Using Facebook’s Powers for Good Part 2

Shortly after creating a Facebook group that dared to not freak out about vaccinations, we knew that it was only a matter of time before someone came knocking demanding to know “Why aren’t you freaking out about vaccinations? Haven’t you read this?” A statement preceded by a series of sources that we obviously have not read because if we had, there would be no way that we’d still think vaccines are ok.

This group has been an exercise in patience. One of the unfortunate side effects of “teh internetz” is that anyone with even moderate literacy can access out-of-context information, write an impassioned blog about it, and contribute to the spread of panic with very little effort. The result is that people doing research on a controversial topic such as vaccines end up: 1) educated despite the digressions, 2) confused, or 3) deeply passionate about something that is completely wrong.

Pictured: Totally not fear-mongering propaganda from an anti-vaxx website.

It is the people in category 3 that we will discuss in detail. Now, we understand that not everyone can be an expert. That was the point of creating the Facebook group in the first place — it was a way for people to consult a rational evidence-based resource and have people available to answer questions about H1N1. But arguing something so very passionately when you are not an expert can lead to some of the following faux pas.

The mistake people make, I think, is that they assume this is a topic with “sides”. They say things like “I think it’s important to present both sides”. (Note: This is a fallacy known as the false dilemma). The truth, however, is not a side. In no way are evidence-based knowledge and ignorant fear mongering equal sides to the same coin that should be equally represented.

Misinformation is notoriously easy to disseminate online and this Facebook group has proven no different. The trouble with being on the side of evidence and scientific consensus is that the burden of proof is suddenly on us to disprove every false claim that gets thrown our way (which is contrary to how logic and science work). One person who kept joining the group (and then apparently quitting after posting such misinformation), Cameron Wigmore, made several comments and accusations endemic to the anti-vaccination “side”, such as these common logical fallacies:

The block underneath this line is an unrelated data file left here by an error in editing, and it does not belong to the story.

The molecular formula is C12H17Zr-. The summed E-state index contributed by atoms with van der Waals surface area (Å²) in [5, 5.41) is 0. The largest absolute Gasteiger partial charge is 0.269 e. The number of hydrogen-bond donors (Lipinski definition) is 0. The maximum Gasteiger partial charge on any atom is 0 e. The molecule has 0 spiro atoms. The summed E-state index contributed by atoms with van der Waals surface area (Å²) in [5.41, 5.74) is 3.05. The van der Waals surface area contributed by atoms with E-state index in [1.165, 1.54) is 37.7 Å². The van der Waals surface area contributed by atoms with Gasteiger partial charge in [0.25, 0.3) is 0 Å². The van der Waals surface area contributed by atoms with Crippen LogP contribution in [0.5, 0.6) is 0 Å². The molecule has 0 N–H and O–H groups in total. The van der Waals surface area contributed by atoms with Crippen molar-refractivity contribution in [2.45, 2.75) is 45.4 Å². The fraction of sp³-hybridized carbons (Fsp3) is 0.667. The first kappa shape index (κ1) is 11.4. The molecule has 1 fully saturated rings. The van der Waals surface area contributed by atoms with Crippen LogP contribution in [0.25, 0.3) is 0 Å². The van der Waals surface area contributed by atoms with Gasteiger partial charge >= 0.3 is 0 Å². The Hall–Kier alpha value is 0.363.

• Appeals (popularity, emotion, etc.): Links to known anti-vaccination propaganda groups.
  • Inconsistency, unstated major premise: Comments accusing people of fear-mongering while in the same breath presenting vaccines as weapons of mass destruction.
  • Red herring, poisoning the well, slippery slope: Links to irrelevant sources intended to scare people (for example a link with a picture of a child with Eczema Vaccinatum — an extremely rare condition associated with the no longer routinely-administered smallpox vaccine).
  • Non sequitur: Comments about energy and climate change.
  • Special pleading: Discussions that included phrases like “it’s just the measles!”.
  • Ad hominem: “O.K. gang. Pat yourselves on the back and keep up the group think” and “Follow the herd sheeple!” and I will give up on this closed minded group now and get back to changing minds in person.” etc.
  • Argument from authority, ad hominem, special pleading, moving the goalposts: “Of course I have no “evidence”, and I understand that correlation does not prove causation. Most people with vaccine injuries are unable to “prove” it, and most go unreported. What I know is from first hand personal experience. I know what happened. You can dismiss it if you want.”

Small wonder anti-vaccinationists think we’re like this if their thinking includes statements like “it’s just the measles!”. However, wanting to get one’s self and loved ones vaccinated does not make one a “vaccine proponent” any more than owning a car makes one Public Relations Director of Toyota. The point of the group remains to present all information about H1N1 to the public, which includes reports of possible side effects (which are few and far between).

So my only retort to this kind of uncouth behaviour is to say that there is no point in downplaying the impact of illness. We know illness is risky and we have a powerful tool at our disposal to prevent illness from spreading and people from dying. Yes, there are rare side-effects to the vaccine in some people. There are also rare events that happen after vaccines that have nothing to do with the injection that are falsely associated because of their temporal relation. But there are also risks with illness. As the risk of illness far outweighs the risk of the vaccine, and the vaccine risks are rare, the sensible choice is to be vaccinated.

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  • Kim Hebert

    Kim Hébert is an occupational therapist. She is interested in the promotion of science and reason, particularly regarding therapeutic health interventions. She blogs occasionally about occupational therapy and other health topics at Science-Based Therapy. Her hobbies are art and astronomy. **All views expressed by Kim are her personal views alone, and do not necessarily reflect the opinions of current or former employers, associations, or other affiliations. All information is provided for discussion purposes only, and should not be used as a replacement for consultation with a licensed and accredited health professional.